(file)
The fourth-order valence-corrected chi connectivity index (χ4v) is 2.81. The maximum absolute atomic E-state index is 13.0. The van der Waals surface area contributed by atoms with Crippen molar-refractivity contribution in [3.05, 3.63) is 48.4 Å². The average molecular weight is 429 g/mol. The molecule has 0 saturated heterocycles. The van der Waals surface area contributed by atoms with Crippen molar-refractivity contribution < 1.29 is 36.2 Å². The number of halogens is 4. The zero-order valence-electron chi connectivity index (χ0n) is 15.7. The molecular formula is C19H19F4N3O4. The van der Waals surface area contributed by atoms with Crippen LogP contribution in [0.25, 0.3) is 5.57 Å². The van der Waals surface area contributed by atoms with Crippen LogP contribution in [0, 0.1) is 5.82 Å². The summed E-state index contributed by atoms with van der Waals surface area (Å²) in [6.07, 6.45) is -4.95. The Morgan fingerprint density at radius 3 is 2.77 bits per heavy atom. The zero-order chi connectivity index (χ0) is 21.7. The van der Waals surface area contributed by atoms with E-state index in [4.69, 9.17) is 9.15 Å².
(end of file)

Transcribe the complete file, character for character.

The fourth-order valence-corrected chi connectivity index (χ4v) is 2.81. The maximum absolute atomic E-state index is 13.0. The van der Waals surface area contributed by atoms with Crippen molar-refractivity contribution in [3.05, 3.63) is 48.4 Å². The average molecular weight is 429 g/mol. The molecule has 0 saturated heterocycles. The van der Waals surface area contributed by atoms with Crippen molar-refractivity contribution < 1.29 is 36.2 Å². The number of halogens is 4. The zero-order valence-electron chi connectivity index (χ0n) is 15.7. The molecular formula is C19H19F4N3O4. The van der Waals surface area contributed by atoms with Crippen LogP contribution in [0.25, 0.3) is 5.57 Å². The van der Waals surface area contributed by atoms with Crippen LogP contribution in [0, 0.1) is 5.82 Å². The summed E-state index contributed by atoms with van der Waals surface area (Å²) in [6.07, 6.45) is -4.95. The Morgan fingerprint density at radius 3 is 2.77 bits per heavy atom. The zero-order chi connectivity index (χ0) is 21.7. The van der Waals surface area contributed by atoms with E-state index in [4.69, 9.17) is 9.15 Å².